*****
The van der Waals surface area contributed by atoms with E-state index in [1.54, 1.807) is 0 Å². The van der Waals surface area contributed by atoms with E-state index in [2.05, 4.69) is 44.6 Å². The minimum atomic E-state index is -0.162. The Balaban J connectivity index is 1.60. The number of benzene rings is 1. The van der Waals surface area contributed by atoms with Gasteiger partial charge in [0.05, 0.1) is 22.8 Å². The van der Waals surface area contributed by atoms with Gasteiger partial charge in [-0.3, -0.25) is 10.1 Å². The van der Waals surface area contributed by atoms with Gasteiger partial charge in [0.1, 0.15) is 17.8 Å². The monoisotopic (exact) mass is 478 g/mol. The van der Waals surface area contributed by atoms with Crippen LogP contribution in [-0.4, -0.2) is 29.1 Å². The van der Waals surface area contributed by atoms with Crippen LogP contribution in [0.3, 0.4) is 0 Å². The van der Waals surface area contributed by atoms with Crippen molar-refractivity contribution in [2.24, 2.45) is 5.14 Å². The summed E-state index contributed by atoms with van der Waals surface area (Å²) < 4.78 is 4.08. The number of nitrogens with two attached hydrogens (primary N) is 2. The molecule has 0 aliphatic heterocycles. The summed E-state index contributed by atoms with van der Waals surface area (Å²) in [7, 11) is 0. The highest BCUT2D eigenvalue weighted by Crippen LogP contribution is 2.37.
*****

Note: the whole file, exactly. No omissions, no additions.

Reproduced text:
The van der Waals surface area contributed by atoms with E-state index in [1.54, 1.807) is 0 Å². The van der Waals surface area contributed by atoms with E-state index in [2.05, 4.69) is 44.6 Å². The minimum atomic E-state index is -0.162. The Balaban J connectivity index is 1.60. The number of benzene rings is 1. The van der Waals surface area contributed by atoms with Gasteiger partial charge in [0.05, 0.1) is 22.8 Å². The van der Waals surface area contributed by atoms with Gasteiger partial charge in [-0.3, -0.25) is 10.1 Å². The van der Waals surface area contributed by atoms with Gasteiger partial charge in [0.1, 0.15) is 17.8 Å². The monoisotopic (exact) mass is 478 g/mol. The van der Waals surface area contributed by atoms with Crippen LogP contribution in [-0.4, -0.2) is 29.1 Å². The van der Waals surface area contributed by atoms with Crippen LogP contribution in [0.3, 0.4) is 0 Å². The van der Waals surface area contributed by atoms with Crippen molar-refractivity contribution in [2.24, 2.45) is 5.14 Å². The summed E-state index contributed by atoms with van der Waals surface area (Å²) < 4.78 is 4.08. The number of nitrogens with two attached hydrogens (primary N) is 2. The molecule has 0 aliphatic heterocycles. The summed E-state index contributed by atoms with van der Waals surface area (Å²) in [7, 11) is 0. The highest BCUT2D eigenvalue weighted by Crippen LogP contribution is 2.37.